That success is largely the result of excellent collaboration throughout the county, according to Jackie Hausman, program coordinator for First 5 Yolo, which covers Healthy Kids' premiums for children under age 5 through tobacco tax proceeds.

Funds covering children ages 6 to 18 come from a variety of sources, including the Blue Shield Foundation, Yolo County, local foundations, cities and individual donors. Kaiser Permanente also provides children unlimited access to the Kaiser Child Health Plan.

“We have great partnerships and collaboration with social services and other agencies,” Hausman noted.

In particular, she cited the efforts by Maria Romero of the Children's Alliance to find and enroll children throughout the county without health insurance.

“Maria has done an excellent job with outreach,” Hausman said.

Romero said those efforts are indeed widespread. “Whatever opportunity we get, we take advantage of it,” she explained.

That means being at community events, food assistance distribution centers and community clinics, as well as getting referrals from Head Start programs, schools and other social service agencies.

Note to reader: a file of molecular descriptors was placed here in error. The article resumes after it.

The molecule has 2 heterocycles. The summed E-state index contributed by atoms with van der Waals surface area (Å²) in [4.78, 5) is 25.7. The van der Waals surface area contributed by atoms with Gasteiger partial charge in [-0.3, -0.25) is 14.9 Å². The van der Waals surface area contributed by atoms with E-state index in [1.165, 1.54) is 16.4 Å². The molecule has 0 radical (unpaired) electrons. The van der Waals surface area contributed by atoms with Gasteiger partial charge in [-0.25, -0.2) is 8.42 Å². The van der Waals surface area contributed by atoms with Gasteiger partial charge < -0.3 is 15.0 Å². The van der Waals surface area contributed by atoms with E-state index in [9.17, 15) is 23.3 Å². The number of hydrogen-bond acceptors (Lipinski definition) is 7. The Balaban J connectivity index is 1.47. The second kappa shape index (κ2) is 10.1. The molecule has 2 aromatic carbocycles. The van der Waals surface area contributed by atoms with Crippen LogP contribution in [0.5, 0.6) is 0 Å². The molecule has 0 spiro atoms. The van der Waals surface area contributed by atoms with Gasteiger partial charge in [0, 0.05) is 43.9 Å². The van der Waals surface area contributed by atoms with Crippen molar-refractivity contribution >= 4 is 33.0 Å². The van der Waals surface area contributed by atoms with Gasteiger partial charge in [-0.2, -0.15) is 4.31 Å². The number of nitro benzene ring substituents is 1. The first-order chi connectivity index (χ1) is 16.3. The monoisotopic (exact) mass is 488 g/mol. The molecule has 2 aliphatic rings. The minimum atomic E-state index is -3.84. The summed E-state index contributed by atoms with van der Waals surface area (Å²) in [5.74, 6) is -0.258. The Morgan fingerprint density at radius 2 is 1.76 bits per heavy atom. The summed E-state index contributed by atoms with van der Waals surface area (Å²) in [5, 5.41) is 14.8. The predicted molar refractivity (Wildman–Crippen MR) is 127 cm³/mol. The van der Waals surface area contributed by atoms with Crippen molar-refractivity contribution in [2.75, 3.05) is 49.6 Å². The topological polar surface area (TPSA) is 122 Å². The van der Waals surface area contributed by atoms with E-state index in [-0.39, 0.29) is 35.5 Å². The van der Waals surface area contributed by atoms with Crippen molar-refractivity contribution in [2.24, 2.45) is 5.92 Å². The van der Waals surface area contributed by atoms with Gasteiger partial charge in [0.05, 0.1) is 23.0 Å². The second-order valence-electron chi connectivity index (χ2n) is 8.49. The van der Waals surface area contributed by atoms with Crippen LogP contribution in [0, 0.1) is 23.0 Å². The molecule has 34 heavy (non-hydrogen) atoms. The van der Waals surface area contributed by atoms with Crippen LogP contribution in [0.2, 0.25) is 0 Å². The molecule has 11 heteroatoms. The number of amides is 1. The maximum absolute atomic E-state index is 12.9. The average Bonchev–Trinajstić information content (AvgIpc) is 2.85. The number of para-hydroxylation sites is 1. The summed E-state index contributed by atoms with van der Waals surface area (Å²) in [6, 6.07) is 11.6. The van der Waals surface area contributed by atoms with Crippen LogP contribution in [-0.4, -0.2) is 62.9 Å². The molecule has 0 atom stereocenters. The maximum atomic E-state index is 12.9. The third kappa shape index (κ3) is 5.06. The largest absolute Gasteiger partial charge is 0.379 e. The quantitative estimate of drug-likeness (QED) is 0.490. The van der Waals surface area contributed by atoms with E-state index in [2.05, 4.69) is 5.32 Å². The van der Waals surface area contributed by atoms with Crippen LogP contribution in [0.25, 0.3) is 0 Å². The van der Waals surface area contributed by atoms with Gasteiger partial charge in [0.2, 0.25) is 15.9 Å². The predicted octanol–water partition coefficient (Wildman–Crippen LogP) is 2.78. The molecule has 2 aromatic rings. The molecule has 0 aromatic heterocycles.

No wait list for insurance

It's largely a matter of finding the families and helping them with all the necessary paperwork, Romero said, since the insurance itself is readily available through the Children's Health Initiative without any current wait lists.

In fact, both women said, there should not be a single child in Yolo County lacking health insurance.

According to Romero, the bulk of children currently without health insurance live in Woodland and West Sacramento, as well as small rural communities. Actual numbers are very hard to come by, Hausman said, since the Healthy Kids Survey used to determine those figures is largely unreliable in counties as small as Yolo.

She adds, though, that she is certain the number of children who have lost a parent's employer-based insurance is on the rise in this down economy. “I'm 100 percent sure those numbers are going up,” she said.

However those families may be harder to reach, Romero noted, since their parents may be less likely to come forward for assistance. “They're just embarrassed,” she said.

— Reach Anne Ternus-Bellamy at aternus@davisenterprise.net or (530) 747-8051. Comment on this story at www.davisenterprise.com

Thursday, October 7, 2010

So whaddya know about squash?